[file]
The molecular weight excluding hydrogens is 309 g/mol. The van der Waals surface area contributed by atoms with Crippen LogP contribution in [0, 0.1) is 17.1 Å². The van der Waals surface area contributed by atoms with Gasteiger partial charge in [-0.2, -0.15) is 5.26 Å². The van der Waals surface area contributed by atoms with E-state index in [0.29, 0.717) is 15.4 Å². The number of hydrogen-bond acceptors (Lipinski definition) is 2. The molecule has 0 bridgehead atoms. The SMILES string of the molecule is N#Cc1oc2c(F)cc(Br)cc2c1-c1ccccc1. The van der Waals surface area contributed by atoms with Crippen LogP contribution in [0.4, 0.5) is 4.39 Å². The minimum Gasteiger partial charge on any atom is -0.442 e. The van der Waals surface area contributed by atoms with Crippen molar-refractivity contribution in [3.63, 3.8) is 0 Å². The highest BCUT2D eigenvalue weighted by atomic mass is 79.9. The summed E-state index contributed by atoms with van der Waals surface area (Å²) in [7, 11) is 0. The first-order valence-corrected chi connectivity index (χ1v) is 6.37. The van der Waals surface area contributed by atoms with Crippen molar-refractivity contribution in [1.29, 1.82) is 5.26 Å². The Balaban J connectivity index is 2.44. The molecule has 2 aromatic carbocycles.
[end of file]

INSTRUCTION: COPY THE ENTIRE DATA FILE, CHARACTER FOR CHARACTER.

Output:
The molecular weight excluding hydrogens is 309 g/mol. The van der Waals surface area contributed by atoms with Crippen LogP contribution in [0, 0.1) is 17.1 Å². The van der Waals surface area contributed by atoms with Gasteiger partial charge in [-0.2, -0.15) is 5.26 Å². The van der Waals surface area contributed by atoms with E-state index in [0.29, 0.717) is 15.4 Å². The number of hydrogen-bond acceptors (Lipinski definition) is 2. The molecule has 0 bridgehead atoms. The SMILES string of the molecule is N#Cc1oc2c(F)cc(Br)cc2c1-c1ccccc1. The van der Waals surface area contributed by atoms with Crippen LogP contribution in [0.4, 0.5) is 4.39 Å². The minimum Gasteiger partial charge on any atom is -0.442 e. The van der Waals surface area contributed by atoms with Crippen molar-refractivity contribution in [3.63, 3.8) is 0 Å². The highest BCUT2D eigenvalue weighted by atomic mass is 79.9. The summed E-state index contributed by atoms with van der Waals surface area (Å²) in [7, 11) is 0. The first-order valence-corrected chi connectivity index (χ1v) is 6.37. The van der Waals surface area contributed by atoms with Crippen molar-refractivity contribution in [1.29, 1.82) is 5.26 Å². The Balaban J connectivity index is 2.44. The molecule has 2 aromatic carbocycles.